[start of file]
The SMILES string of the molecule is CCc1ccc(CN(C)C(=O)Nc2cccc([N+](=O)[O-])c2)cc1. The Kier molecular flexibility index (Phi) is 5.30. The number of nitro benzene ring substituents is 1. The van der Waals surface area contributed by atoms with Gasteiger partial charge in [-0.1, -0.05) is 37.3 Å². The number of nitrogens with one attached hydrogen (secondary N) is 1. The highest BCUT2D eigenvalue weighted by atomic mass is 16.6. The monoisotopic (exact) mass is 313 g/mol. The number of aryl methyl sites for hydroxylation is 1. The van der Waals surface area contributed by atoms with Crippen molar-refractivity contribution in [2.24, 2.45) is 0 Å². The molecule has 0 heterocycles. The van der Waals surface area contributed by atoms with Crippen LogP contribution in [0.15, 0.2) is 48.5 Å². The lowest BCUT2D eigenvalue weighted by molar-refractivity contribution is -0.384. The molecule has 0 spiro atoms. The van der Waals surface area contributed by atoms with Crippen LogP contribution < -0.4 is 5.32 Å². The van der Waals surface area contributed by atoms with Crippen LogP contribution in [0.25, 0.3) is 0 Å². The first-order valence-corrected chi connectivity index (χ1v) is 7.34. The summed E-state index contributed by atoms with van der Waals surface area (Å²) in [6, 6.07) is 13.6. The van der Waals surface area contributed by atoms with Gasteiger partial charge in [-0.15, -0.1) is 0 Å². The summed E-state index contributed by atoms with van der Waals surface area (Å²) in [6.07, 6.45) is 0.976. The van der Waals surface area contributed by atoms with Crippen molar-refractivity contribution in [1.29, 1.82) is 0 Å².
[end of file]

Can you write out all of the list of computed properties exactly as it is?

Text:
The SMILES string of the molecule is CCc1ccc(CN(C)C(=O)Nc2cccc([N+](=O)[O-])c2)cc1. The Kier molecular flexibility index (Phi) is 5.30. The number of nitro benzene ring substituents is 1. The van der Waals surface area contributed by atoms with Gasteiger partial charge in [-0.1, -0.05) is 37.3 Å². The number of nitrogens with one attached hydrogen (secondary N) is 1. The highest BCUT2D eigenvalue weighted by atomic mass is 16.6. The monoisotopic (exact) mass is 313 g/mol. The number of aryl methyl sites for hydroxylation is 1. The van der Waals surface area contributed by atoms with Crippen molar-refractivity contribution in [2.24, 2.45) is 0 Å². The molecule has 0 heterocycles. The van der Waals surface area contributed by atoms with Crippen LogP contribution in [0.15, 0.2) is 48.5 Å². The lowest BCUT2D eigenvalue weighted by molar-refractivity contribution is -0.384. The molecule has 0 spiro atoms. The van der Waals surface area contributed by atoms with Crippen LogP contribution < -0.4 is 5.32 Å². The van der Waals surface area contributed by atoms with Crippen LogP contribution in [0.25, 0.3) is 0 Å². The first-order valence-corrected chi connectivity index (χ1v) is 7.34. The summed E-state index contributed by atoms with van der Waals surface area (Å²) in [6, 6.07) is 13.6. The van der Waals surface area contributed by atoms with Gasteiger partial charge in [-0.15, -0.1) is 0 Å². The summed E-state index contributed by atoms with van der Waals surface area (Å²) in [6.07, 6.45) is 0.976. The van der Waals surface area contributed by atoms with Crippen molar-refractivity contribution in [1.29, 1.82) is 0 Å².